A founding member of the Arewa Consultative Forum and elder statesman, Alhaji Tanko Yakasai, has said other regions in the country are fond of blaming northerners for their problems when the North has the highest number of poor people.
Yakasai said though the North had produced more leaders compared to the South, it had numerous issues it is dealing with.
Speaking on Thursday at an online conference monitored by The PUNCH, themed, ‘The 2nd Never Again Conference: 51 years after the Nigerian-Biafran civil war’, hosted by Nzuko Umunna, an Igbo Think Tank, in partnership with Ovation International and Njenje Media, he said the fractional tendencies in the country must be addressed.
Some southerners have accused the North of ploys to dominate leadership positions and treat other regions of the country as second-class citizens. They have also alleged that the North was against the proposed restructuring of the country because it benefits from the current system, which they believe is unfair and unproductive.
Meanwhile, despite having ruled the country longer than the South, the North is said to have higher number of out-of-school children, higher poverty and illiteracy rates, especially with the Almajiri system.
In his response to comments by Afenifere leader, Chief Ayo Adebanjo, and leader of the proscribed Indigenous People of Biafra, Nnamdi Kanu, both of whom accused the North of shying away from the compelling need to restructure the country, Yakasai said, “I’m a northerner but we are the most unlucky people in this country.
“Most people blame us for their problems but we are the poorest in the country. I was reading recently the number of billionaires in Nigeria and out of 10, eight were from the South and only two were from the North; Aliko Dangote and Abdul Samad Rabiu of BUA Group.
“We have been in power more than any other ethnic group. The fact is that we held power more than anybody yet we became the poorest.”
He said even though people could disagree during discourse about national issues, people should always create time to attend such events and contribute “because it is our collective contribution that would make the aggregate of the ideas that we want to sell to the country.”
Yakasai added that though the Nigerian Civil War ended over 50 years ago, the mistrust among major sub-regional groups remained a threat to the democratic process.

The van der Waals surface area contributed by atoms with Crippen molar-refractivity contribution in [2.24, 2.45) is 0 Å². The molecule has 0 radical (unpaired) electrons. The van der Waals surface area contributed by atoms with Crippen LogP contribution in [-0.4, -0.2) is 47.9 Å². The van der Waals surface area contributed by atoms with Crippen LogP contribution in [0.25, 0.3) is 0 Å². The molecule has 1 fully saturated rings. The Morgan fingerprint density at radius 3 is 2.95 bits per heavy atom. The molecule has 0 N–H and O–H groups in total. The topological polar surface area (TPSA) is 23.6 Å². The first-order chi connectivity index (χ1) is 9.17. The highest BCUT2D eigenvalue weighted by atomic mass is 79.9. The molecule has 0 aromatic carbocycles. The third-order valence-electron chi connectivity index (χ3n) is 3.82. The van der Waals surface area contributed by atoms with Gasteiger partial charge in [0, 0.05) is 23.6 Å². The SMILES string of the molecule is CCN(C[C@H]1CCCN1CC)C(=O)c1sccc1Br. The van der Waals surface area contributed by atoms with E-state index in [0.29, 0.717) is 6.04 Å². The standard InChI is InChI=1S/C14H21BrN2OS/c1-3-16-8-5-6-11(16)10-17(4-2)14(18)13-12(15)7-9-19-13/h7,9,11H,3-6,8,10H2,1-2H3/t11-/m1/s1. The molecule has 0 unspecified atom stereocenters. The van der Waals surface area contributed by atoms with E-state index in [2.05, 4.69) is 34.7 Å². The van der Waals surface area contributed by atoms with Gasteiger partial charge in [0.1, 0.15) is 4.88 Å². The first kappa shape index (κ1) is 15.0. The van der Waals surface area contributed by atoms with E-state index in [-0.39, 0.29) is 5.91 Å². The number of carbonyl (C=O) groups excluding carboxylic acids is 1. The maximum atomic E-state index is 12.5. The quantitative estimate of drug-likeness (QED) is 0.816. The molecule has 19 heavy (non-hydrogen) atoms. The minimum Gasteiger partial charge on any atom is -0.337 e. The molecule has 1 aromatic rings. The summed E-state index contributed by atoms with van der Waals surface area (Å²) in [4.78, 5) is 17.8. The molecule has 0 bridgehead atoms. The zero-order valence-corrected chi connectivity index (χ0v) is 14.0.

He said, “We need to learn from the Civil War of 51 years ago and address squarely the fractional tendencies in the country today. Unity, peace, trust, justice, democracy and development must be made to work for Nigeria to keep it stronger.”
In her remarks, a stalwart of the ruling All progressives Congress and wife of a former deputy governor of Kaduna State, Mrs Charity Shekari, said every region, including the North, had issues they were dealing with and that it was wrong to attribute the country’s problems to the North.
She added, “Each of us has issues we are talking about. Must people always refer to the North? Let us reassess how we will sit together properly and stop this victim mentality. I am from the Middle Belt and I have issues too.”
Meanwhile, a retired Permanent Secretary, Federal Ministry of Foreign Affairs, Ambassador Godknows Igali, said it was important for Nigeria to examine why some countries went through war, like Nigeria’s Civil War, and they became stable afterwards.
“Every country has a level of heterogeneity and diversity; so, diversity is not an excuse for people’s inability to build states,” Igali added.
“In a federation and a diverse country like Nigeria, we must listen to one another. We must continue to build a constitution that accommodates everybody. A situation where some people feel superior to others or where some don’t feel protected by the Constitution creates a problem. All parts of the country must have a sense of belonging.”
He said one way to avoid another civil war was to build a society where people feel protected and cared for.
He added, “In the Scandinavian countries where I was once an ambassador, the society takes care of the people and over there, n0body is poor and nobody is too rich. But here, people are hungry and there are no jobs. The elite must be able to create an environment where people are able to live like others.”